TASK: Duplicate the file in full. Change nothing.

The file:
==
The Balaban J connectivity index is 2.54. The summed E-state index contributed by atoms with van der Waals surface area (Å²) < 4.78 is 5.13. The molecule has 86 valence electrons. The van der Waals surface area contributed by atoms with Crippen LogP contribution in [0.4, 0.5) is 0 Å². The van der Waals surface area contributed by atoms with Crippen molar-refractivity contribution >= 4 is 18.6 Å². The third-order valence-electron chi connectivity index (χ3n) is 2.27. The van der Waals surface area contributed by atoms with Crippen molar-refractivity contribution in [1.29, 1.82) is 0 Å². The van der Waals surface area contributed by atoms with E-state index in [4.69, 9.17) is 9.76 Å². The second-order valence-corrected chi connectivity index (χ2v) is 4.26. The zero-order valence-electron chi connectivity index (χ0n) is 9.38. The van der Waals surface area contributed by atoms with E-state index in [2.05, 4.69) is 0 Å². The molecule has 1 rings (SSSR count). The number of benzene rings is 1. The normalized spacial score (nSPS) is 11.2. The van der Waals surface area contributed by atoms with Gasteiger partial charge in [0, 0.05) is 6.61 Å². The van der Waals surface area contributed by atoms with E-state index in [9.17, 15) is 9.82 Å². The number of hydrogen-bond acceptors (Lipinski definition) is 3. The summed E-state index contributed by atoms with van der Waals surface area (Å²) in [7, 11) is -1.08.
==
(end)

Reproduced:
The Balaban J connectivity index is 2.54. The summed E-state index contributed by atoms with van der Waals surface area (Å²) < 4.78 is 5.13. The molecule has 86 valence electrons. The van der Waals surface area contributed by atoms with Crippen LogP contribution in [0.4, 0.5) is 0 Å². The van der Waals surface area contributed by atoms with Crippen molar-refractivity contribution >= 4 is 18.6 Å². The third-order valence-electron chi connectivity index (χ3n) is 2.27. The van der Waals surface area contributed by atoms with Crippen molar-refractivity contribution in [1.29, 1.82) is 0 Å². The van der Waals surface area contributed by atoms with E-state index in [4.69, 9.17) is 9.76 Å². The second-order valence-corrected chi connectivity index (χ2v) is 4.26. The zero-order valence-electron chi connectivity index (χ0n) is 9.38. The van der Waals surface area contributed by atoms with E-state index in [2.05, 4.69) is 0 Å². The molecule has 1 rings (SSSR count). The number of benzene rings is 1. The normalized spacial score (nSPS) is 11.2. The van der Waals surface area contributed by atoms with Gasteiger partial charge in [0, 0.05) is 6.61 Å². The van der Waals surface area contributed by atoms with E-state index in [9.17, 15) is 9.82 Å². The number of hydrogen-bond acceptors (Lipinski definition) is 3. The summed E-state index contributed by atoms with van der Waals surface area (Å²) in [7, 11) is -1.08.